The Parents' Review

A Monthly Magazine of Home-Training and Culture

Edited by Charlotte Mason.

"Education is an atmosphere, a discipline, a life."
Mr. Taylor's Home Education, Part 3

Volume 8, 1897, pgs. 151-161

Page images for this article are online here.

pg 154

Childhood is the period "during which the muscular, osseous and digestive organs expand, and nature demands a special care of the animal economy, and denies such excitements to be addressed to the mind as tend to disturb or retard its physical growth . . . As infancy is unconscious life, childhood is conscious life; and it is the season when the soul recognizes it individuality, and begins to inquire concerning its own well being . . . Reflex sentiments, springing from the experiences of good and ill, may be brought into play, so as to enhance the mind's own power, and to put it on the course of self-control."

First Period--In the chapter which Mr. Taylor devotes to the study of infancy, he speaks strongly against the over-pressure and the unsuitable training given in infant schools--at least, when they were first instituted. He allows that there may be an improvement, since the "paroxysm of educational philanthropy" has nearly subsided. But he bids us beware of comparing our home-educated pupils with those of the infant school, whose education is directed by quite different aims. "Not a syllable of book-learning need have been acquired, not a task learned, and yet the mind of a child in its fifth year may not be merely in a state of happiest moral activity, but may be intellectually alive, and actually enriched, too, by various information concerning the visible universe; and may have made acquaintance with whatever presents itself under a pleasurable aspect." Nature is an open book, full of delight and attraction, such as may supply suitable employment and information for the youngest.

The author calls our attention to the ill-consequences of being able to read at an early age. It brings, he says, to great a strain to eye and brain, which are, as it were, both striving to keep together. To read to a child is far better than allowing him to read too early. Learning by heart is good if the understanding be called into play; mere repetition from grammars and such-like stultifies the mind. Any attempts at "developing" a child's logical faculty by mental exercises at this age are directly harmful to him. But we must not forget that children are reasonable, though not yet able to reason; this reasonableness may be used, but not forced.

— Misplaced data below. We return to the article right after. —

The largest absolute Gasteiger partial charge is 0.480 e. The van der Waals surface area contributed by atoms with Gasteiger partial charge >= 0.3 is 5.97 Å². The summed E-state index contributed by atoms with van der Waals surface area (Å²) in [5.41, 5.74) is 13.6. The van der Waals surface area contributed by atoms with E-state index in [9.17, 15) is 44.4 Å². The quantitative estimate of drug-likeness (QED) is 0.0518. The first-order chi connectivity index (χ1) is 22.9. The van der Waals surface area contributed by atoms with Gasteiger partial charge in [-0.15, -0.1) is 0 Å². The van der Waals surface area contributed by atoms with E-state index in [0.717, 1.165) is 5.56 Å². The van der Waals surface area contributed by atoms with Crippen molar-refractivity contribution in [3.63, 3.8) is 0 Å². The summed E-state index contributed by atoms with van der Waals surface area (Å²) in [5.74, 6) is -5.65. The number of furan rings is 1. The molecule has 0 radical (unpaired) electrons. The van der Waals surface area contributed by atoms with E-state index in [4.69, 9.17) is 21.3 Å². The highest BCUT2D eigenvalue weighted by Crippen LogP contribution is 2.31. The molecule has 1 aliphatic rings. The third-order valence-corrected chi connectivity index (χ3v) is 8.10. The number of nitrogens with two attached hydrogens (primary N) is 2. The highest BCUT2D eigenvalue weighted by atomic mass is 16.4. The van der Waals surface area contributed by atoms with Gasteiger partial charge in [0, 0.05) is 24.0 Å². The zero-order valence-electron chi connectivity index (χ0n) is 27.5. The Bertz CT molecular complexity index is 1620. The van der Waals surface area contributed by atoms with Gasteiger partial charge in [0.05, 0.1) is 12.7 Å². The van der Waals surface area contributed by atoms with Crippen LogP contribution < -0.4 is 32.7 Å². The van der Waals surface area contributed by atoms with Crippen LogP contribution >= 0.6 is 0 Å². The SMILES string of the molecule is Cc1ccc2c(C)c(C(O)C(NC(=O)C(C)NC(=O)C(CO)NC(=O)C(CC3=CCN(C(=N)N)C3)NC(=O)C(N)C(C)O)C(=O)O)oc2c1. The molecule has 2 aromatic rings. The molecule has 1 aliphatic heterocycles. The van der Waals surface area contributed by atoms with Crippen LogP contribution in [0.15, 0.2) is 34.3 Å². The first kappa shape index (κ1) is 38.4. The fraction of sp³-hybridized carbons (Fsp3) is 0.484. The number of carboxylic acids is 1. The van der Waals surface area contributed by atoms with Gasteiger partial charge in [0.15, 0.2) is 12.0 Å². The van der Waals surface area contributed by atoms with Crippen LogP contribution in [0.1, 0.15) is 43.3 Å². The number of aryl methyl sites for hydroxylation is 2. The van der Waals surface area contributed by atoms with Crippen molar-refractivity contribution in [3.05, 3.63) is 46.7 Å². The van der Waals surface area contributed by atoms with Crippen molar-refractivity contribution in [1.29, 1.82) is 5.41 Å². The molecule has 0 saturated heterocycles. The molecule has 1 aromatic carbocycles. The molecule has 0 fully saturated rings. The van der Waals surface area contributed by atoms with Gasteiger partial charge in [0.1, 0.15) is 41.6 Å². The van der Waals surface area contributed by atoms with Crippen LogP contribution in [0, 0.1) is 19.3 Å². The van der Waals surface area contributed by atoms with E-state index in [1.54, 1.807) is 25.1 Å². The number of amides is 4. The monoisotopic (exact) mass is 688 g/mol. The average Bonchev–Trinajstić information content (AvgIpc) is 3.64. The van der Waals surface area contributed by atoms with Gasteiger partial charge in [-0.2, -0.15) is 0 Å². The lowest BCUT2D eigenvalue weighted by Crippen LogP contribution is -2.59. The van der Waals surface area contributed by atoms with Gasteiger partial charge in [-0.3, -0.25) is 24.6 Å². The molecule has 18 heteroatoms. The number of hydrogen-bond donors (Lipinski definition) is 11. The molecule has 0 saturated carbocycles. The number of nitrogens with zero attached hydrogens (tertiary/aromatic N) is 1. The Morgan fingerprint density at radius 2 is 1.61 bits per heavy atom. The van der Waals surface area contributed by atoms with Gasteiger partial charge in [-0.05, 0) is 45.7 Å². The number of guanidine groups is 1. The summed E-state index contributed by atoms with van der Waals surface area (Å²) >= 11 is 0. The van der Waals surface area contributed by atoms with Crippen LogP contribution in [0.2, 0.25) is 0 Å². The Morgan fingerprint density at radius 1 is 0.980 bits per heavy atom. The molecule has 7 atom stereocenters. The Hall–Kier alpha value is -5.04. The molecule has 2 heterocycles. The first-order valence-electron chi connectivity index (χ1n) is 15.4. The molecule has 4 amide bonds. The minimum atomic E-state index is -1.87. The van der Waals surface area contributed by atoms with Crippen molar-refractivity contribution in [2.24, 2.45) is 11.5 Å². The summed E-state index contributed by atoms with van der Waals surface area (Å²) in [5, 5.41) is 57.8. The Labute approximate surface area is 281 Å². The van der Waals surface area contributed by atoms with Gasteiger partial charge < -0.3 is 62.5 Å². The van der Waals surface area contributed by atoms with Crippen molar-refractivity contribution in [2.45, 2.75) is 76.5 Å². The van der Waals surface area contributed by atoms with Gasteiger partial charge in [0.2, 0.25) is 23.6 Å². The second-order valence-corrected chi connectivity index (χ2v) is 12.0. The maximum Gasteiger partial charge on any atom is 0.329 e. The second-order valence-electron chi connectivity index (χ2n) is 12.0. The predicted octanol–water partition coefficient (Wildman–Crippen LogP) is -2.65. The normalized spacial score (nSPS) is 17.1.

pg 155

Games and sports, conversation rich with incidental information, music and drawing, are all that is needful to keep the mind quick during this early time. The intellectuality possessed by those around them will unconsciously radiate to the children, and this is far more useful than any attempts at quickening faculties and senses by task-work. "It is out of school, it is on the playground, abroad, and at table, that the vivifying communion of minds between parents and children will take place."

The next subject with which Mr. Taylor deals, is children's lesson-books. he speaks strongly against those "small compendiums" designed to give "comprehensive and elementary" knowledge, and introduce a child first to the bare skeleton of science. He deplores the number of such books, which was increasing so rapidly at the time when he wrote.

"Elementary books," he says, "Or to speak more correctly first books, should consist entirely of dainty morsels, and of well-gathered flowers. But nothing should be seen in them that is comprehensive, there should be no synopses, no bird's-eye views, no generalization." Next come some excellent remarks on children's amusements. He notices how much incidental instruction will be received by the children from their elders whilst they are at play; but he wisely says, "let play be play and nothing else," in the shape of instructive games. "The real charm of a toy is derived from the power it possesses to excite the conceptive faculty; and hence it is that the more it leaves to be filled up by the imagination, the ruder it is, so much the keener and more lasting is the pleasure it affords."

"A child's happiness is the happiness of the soul more than of the body; and his joys instead of staying in the sense, go through and through him; and just as the babe of three months old smiles all over when it smiles at all, and kicks